17 April 2011

What's your HAIR TYPE?

Hair. Black hair. African hair. European hair. Caucasian hair. Mixed hair...este pelo mezclado. It comes in so many different textures and tones; and sometimes all on one person's head. For example, the hair to the front, sides and top of my head is very soft and almost straight. Now the middle is very thick with a wavy/curly texture. Then, at the very back of my head, my hair is still thick and coarse; but to me the curl is not as defined. 

I've grown up hearing hair being classified as 'straight', 'tough', 'hard', 'soft', 'good' and even 'knotty'. Now, whether you chose to embrace those terms took your view of what your hair meant to you, along different paths of hair care maintenance - if any at all.

Nelly Furtado - Type 2
But, being armed with a different mentality as I got older and especially having decided to go natural again, I'm really intrigued by the term 'hair typing'.

Focus - the Andre Walker classification
According to the classification system created by Andre Walker, it would appear that 'hair typing' focuses on your hair texture and by extension any curl formation, or lack thereof.

Why should you pay any attention to your hair type?
Well, for starters, you are better informed on how to style and care for your hair. And that leads you into buying the right kind of product(s) to maintain a healthy head of hair. As I've realized for many years now, manufacturers themselves type produce some of their brands. In other words, they make and label their products for a particular texture and type of hair. 
Here is an example:

Herbal Essences Totally Twisted
They recommend it for: Curly/wavy hair

Rachel True - Type 3

So, what are the different hair types?
As mentioned earlier, the system divides hair into categories. In this case there are four (4) classifications. Then, there are further classifications with letter definitions - a, b and c (in some instances).
  • straight
  • wavy
  • curly
  • kinky  

Category 1: Straight hair - no curl pattern
Straight hair ranges from being very fine to coarse in texture. It is also said to be the most difficult to curl or style. 

Category 2: Wavy hair - has 'S' pattern, more prone to frizz
a - FINE: easy to manage, but do not use products which can weigh hair down. Eg. use a mousse for styling
b - MEDIUM: very textured and has the tendency to be frizzy. May also be resistant to any styling
c - COARSE: tends to have thicker waves, and can be more difficult to put into some styles                                   

Category 3: Curly hair - very springy hair with a well-defined 'S' pattern
a - LOOSE CURLS: hair has naturally big, loose and bouncy curls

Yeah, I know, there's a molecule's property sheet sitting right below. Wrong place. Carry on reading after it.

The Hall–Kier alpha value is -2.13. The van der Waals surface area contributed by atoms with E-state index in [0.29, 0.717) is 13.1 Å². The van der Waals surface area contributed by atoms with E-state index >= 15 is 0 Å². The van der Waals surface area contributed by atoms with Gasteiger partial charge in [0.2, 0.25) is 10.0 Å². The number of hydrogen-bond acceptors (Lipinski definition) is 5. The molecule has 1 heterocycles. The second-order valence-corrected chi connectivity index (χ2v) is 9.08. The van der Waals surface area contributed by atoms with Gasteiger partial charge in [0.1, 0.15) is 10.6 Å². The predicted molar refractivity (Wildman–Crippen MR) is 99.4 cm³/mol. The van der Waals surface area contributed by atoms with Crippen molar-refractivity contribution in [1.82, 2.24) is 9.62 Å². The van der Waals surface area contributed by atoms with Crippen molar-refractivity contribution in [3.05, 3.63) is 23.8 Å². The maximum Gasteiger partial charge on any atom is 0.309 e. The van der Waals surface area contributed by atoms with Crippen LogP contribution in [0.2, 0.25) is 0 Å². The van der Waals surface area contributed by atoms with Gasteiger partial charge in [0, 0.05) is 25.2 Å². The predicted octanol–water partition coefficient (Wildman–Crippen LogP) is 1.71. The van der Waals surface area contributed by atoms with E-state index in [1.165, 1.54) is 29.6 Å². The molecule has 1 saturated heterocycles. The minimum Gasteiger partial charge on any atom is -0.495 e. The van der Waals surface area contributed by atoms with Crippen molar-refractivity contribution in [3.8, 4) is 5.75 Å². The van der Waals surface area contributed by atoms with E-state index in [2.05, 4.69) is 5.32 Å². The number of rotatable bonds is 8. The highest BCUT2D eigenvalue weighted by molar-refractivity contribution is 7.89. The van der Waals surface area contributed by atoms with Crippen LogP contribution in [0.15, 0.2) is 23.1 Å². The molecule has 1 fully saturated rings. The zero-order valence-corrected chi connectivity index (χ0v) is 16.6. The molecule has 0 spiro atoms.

b - MEDIUM CURLS: hair with a medium amount of curls, tending to be tight in formation
c - TIGHT CORKSCREW: fine hair that is extremely tight, almost like it was done in a straw set. And are densely packed on the head, tend to be frizzy in texture and need lots of moisture

Jill Scott - Type 4
Category 4: Kinky/coiled hair - has a wave pattern, is very tightly coiled and tends to be fragile.
a - TIGHT COILS: so tight that even when stretched the 'S' pattern is still visible, needs to be moisturized
b - SOFT LETTER 'Z': somewhat softer than type a, wiry, but it's pattern is more of a bend then a curly 'S' shape. Thrives on moisture

If I were to follow this classification, I'd have to type myself as a 4b kinda chic!

But, then I believe there are women who may not find a relevant classification for their hair; nor do they care to be fitted into a box. On some reviews,  I have read about a 4c type which is mentioned as "undefined curls prone to dryness". And funny enough, I came across a Type 5 classification!  So have a read and maybe comment here on your thoughts.

However, regardless of whichever type of hair you have, in my opinion there are some things that are important:
  • Do not abuse with constant heat styling.
  • Moisturize when necessary.
  • Protect your tresses at bedtime. A silk scarf/head-tie works well for me.
  • Turn that deficit (in your eyes) into a positive! If you love your long hair but you think it is too fine, why not use a product to add some volume to your hair? Or, is your tightly coiled kinky type 4 stress to detangle? Why not condition, moisturize and braid it in cornrows (protective styling); then, do a braid out later in the week?
  • Humidity also plays a part when it comes to styling hair.
  • Just love your hair!

Naturaleza ( 0:

For additional reading you can see:


  1. I think that was very informative! I'm still growing out and the grade seems like it's continually changing. I think I might be a 3c for now, according to your article.

  2. bajanbeautyblogger28 November 2011 at 06:39

    the first time I went natural.. hairtype seemed like the all consuming question.  Now I just stick to the basics that work for my scalp and hair. clean scalp, moisturised hair and low manipulation


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